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In geology, a terrane (/təˈreɪn, ˈtɛreɪn/; in full, a tectonostratigraphic terrane) is a crust fragment formed on a tectonic plate (or broken off from it) and accreted or "sutured" to crust lying on another plate. The crustal block or fragment preserves its own distinctive geologic history, which is different from that of the surrounding areas—hence the term "exotic" terrane. The suture zone between a terrane and the crust it attaches to is usually identifiable as a fault. A sedimentary deposit that buries the contact of the terrane with adjacent rock is called an overlap formation. An igneous intrusion that has intruded and obscured the contact of a terrane with adjacent rock is called a stitching pluton.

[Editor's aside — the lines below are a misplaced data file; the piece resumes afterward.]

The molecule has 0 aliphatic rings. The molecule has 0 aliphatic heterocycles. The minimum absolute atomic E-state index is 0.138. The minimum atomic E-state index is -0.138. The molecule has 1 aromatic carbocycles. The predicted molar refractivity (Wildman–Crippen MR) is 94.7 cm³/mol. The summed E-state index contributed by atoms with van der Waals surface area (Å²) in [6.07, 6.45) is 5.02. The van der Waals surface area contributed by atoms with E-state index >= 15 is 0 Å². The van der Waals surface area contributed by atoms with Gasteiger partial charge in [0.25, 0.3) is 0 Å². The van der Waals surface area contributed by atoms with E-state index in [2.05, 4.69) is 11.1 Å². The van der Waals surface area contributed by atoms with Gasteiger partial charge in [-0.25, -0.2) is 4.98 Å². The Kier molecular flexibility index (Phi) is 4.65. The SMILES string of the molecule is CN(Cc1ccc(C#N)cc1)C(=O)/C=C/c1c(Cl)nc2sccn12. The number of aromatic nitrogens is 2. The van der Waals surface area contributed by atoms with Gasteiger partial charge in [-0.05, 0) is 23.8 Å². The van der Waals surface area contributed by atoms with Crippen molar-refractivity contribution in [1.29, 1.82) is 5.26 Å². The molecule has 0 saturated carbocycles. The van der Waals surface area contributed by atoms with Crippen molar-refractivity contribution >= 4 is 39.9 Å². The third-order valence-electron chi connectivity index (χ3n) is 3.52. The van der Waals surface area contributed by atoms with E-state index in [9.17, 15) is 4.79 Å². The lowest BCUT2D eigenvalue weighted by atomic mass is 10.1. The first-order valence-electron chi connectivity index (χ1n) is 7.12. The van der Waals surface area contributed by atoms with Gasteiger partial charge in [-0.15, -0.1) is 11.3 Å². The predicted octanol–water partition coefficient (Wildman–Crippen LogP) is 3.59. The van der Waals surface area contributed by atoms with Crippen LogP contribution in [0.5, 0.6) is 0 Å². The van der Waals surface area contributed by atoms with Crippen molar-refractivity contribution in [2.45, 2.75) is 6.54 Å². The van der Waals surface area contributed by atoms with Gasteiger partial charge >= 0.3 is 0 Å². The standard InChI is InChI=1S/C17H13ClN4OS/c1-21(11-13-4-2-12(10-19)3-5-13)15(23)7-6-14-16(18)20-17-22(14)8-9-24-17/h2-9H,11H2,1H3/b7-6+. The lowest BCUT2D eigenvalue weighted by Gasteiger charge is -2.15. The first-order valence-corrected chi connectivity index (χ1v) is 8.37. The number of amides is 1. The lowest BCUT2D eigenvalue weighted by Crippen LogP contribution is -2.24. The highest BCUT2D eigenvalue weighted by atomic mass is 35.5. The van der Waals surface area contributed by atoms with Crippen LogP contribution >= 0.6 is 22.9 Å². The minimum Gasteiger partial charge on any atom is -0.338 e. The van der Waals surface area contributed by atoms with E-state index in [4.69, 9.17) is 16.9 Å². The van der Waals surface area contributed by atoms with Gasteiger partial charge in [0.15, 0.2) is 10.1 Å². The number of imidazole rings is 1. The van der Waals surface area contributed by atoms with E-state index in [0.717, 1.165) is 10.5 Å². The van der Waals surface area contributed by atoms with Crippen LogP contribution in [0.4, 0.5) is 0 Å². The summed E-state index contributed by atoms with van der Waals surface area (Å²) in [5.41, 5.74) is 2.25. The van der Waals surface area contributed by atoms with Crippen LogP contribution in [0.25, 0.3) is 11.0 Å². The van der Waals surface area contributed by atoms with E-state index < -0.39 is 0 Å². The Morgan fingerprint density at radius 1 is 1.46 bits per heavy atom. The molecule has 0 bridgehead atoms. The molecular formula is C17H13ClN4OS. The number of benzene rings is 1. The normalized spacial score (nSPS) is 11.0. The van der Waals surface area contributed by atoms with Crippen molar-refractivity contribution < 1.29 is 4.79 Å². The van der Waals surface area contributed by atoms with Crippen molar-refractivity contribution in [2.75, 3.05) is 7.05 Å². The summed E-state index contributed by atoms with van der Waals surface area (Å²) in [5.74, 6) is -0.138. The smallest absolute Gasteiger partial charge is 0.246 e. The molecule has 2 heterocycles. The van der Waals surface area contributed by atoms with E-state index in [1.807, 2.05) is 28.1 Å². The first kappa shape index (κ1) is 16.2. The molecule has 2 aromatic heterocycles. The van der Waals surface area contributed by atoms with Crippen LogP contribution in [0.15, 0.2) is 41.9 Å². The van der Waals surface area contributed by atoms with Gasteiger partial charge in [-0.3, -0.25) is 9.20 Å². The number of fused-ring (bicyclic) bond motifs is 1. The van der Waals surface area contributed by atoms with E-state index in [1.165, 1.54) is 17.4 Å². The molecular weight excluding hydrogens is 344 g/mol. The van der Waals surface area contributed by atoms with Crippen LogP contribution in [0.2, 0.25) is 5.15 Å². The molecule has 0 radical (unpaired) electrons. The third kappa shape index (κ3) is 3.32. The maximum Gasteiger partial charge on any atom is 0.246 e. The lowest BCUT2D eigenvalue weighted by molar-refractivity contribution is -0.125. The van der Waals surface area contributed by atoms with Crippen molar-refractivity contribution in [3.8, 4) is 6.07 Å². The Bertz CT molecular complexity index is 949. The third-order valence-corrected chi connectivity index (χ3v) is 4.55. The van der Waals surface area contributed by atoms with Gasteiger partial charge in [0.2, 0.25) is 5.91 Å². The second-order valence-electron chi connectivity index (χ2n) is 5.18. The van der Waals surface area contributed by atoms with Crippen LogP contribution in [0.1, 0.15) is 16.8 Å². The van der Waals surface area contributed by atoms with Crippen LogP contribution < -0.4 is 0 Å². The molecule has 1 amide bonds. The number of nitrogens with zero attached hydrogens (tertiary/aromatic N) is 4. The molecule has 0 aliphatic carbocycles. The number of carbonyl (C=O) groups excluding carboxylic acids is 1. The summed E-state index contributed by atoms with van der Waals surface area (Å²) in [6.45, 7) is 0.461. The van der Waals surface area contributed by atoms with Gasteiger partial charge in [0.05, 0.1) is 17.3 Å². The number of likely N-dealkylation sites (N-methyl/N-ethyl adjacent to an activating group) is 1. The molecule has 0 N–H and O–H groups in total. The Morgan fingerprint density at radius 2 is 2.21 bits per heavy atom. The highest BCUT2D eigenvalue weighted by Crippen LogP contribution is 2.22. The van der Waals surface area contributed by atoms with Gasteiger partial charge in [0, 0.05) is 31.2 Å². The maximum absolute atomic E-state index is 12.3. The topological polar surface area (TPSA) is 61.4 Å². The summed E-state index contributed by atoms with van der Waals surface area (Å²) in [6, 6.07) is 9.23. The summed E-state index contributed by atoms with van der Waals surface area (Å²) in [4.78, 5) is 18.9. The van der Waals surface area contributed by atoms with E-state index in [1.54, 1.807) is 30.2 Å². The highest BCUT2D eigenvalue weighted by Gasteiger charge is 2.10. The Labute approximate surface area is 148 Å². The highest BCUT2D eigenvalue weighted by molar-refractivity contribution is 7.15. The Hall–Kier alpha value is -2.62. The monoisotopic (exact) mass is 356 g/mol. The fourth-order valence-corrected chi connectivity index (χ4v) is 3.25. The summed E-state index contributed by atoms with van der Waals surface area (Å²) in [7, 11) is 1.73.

Older usage of terrane simply described a series of related rock formations or an area having a preponderance of a particular rock or rock groups.
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